Crosswords on play

Stefano Bartezzaghi withDavide Tortorella

Crosswords on play

may sun 29, 2016 - 16.30
Piazza della Sapienza
 admission euro 3.00

“Under the gaze of the playing child, things become imbued with secret significance”, said Walter Benjamin. This is where Stefano Bartezzaghi challenges Davide Tortorella: you have to write down the name of a game. It is a crossword puzzle to be filled in, a puzzle that talks about play. Games are referred to by names passed down from child to child, according to apparently mysterious reasoning. The crossword grid is a chessboard for language, though it is not the pieces (i.e. the letters) that move, but rather their meaning. The white boxes clamour to be filled in; the black squares remind us a good game doesn’t last long, and they tell us exactly how long. Bartezzaghi and Tortorella’s game combines the most disparate, casual and frivolous elements of our culture. While not being too serious, it wants to tell us at least two things: that nothing is worth it if it is not connected to something else, and that, in the end, the important thing is knowing what game we’re playing. 

Stefano Bartezzaghi, is an expert of linguistic games, puzzles and their history. Since 2000 he writes a column on puzzles (Lessico e Nuvole) and one on linguistics (Lapsus) in la Repubblica. His books include: L’elmo di don Chisciotte. Contro la mitologia della creatività (i Libri del Festival della Mente, Laterza, 2009); Non se ne può più. Il libro dei tormentoni (Mondadori, 2010); Come dire. Galateo della comunicazione (Mondadori, 2011); L’orizzonte verticale. Invenzione e storia del cruciverba (2007), Scrittori giocatori (2010) and Una telefonata con Primo Levi (Centro Studi Primo Levi, 2012), all for Einaudi; Il falò delle novità. La creatività al tempo dei cellulari intelligenti (Utet, 2013); La ludoteca di Babele. Dal dado ai social network: a che gioco stiamo giocando (Utet, Dialoghi sull’uomo, maggio 2016).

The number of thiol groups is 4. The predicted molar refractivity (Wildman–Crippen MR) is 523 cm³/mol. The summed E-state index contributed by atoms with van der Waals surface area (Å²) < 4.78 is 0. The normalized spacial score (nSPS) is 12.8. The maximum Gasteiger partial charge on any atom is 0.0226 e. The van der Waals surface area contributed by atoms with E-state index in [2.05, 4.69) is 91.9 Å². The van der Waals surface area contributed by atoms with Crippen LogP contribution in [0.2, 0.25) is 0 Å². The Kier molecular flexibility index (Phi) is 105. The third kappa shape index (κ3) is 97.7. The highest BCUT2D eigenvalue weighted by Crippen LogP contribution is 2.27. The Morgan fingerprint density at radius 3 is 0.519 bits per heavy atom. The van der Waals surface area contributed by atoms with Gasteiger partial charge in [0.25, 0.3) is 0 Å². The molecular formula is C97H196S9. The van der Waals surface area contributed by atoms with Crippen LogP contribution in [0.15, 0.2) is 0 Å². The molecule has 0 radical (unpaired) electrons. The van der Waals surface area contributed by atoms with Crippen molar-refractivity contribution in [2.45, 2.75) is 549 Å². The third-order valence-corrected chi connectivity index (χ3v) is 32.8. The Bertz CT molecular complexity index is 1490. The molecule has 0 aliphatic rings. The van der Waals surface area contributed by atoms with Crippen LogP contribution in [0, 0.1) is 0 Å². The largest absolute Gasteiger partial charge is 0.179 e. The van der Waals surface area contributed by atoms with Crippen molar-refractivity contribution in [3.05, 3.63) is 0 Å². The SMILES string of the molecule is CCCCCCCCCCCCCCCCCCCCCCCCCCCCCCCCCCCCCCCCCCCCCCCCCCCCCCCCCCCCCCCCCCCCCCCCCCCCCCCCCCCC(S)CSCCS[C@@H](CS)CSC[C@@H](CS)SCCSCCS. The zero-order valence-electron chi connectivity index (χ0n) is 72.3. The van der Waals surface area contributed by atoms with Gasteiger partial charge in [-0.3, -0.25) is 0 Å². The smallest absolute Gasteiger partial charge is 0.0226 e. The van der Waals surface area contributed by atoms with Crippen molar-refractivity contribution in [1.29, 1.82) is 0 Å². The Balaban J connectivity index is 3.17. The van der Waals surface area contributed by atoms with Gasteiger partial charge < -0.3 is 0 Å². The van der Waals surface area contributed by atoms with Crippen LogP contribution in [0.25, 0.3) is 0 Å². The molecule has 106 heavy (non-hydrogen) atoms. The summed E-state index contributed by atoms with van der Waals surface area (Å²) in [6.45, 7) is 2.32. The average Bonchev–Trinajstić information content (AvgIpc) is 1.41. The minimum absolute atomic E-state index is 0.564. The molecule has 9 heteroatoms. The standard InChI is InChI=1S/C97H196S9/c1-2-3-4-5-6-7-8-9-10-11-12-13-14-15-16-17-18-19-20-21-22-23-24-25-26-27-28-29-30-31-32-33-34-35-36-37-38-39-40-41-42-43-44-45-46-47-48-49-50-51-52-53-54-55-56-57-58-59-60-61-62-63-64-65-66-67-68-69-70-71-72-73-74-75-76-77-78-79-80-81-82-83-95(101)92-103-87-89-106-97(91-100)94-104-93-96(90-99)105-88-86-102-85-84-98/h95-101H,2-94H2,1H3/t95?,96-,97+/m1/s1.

Davide Tortorella was born in Milan in 1961. He learnt the art of play on television from his father Cino (creator and author of all the Saturday afternoon shows, from Chissà chi lo sa? To Il Dirodorlando, for the famous children’s strand TV dei ragazzi), with whom he started to collaborate from the age of ten. He has dedicated almost his entire forty-year career behind the scenes in television to games including M’ama non m’ama, Doppio Slalom, La grande sfida, Vinca il migliore, La ruota della fortuna, Genius, Parole Crociate (the only television show to be sponsored by the weekly puzzle magazine, La Settimana Enigmistica), The Money Drop and many others. He has created riddles, quizzes and practical jokes of every kind for presenters Mike Bongiorno, Paolo Bonolis, Gerry Scotti and others besides. Inevitably he has often taken on the role of competition referee (the “notary” figure), as well as selecting tens of thousands of aspiring contestants.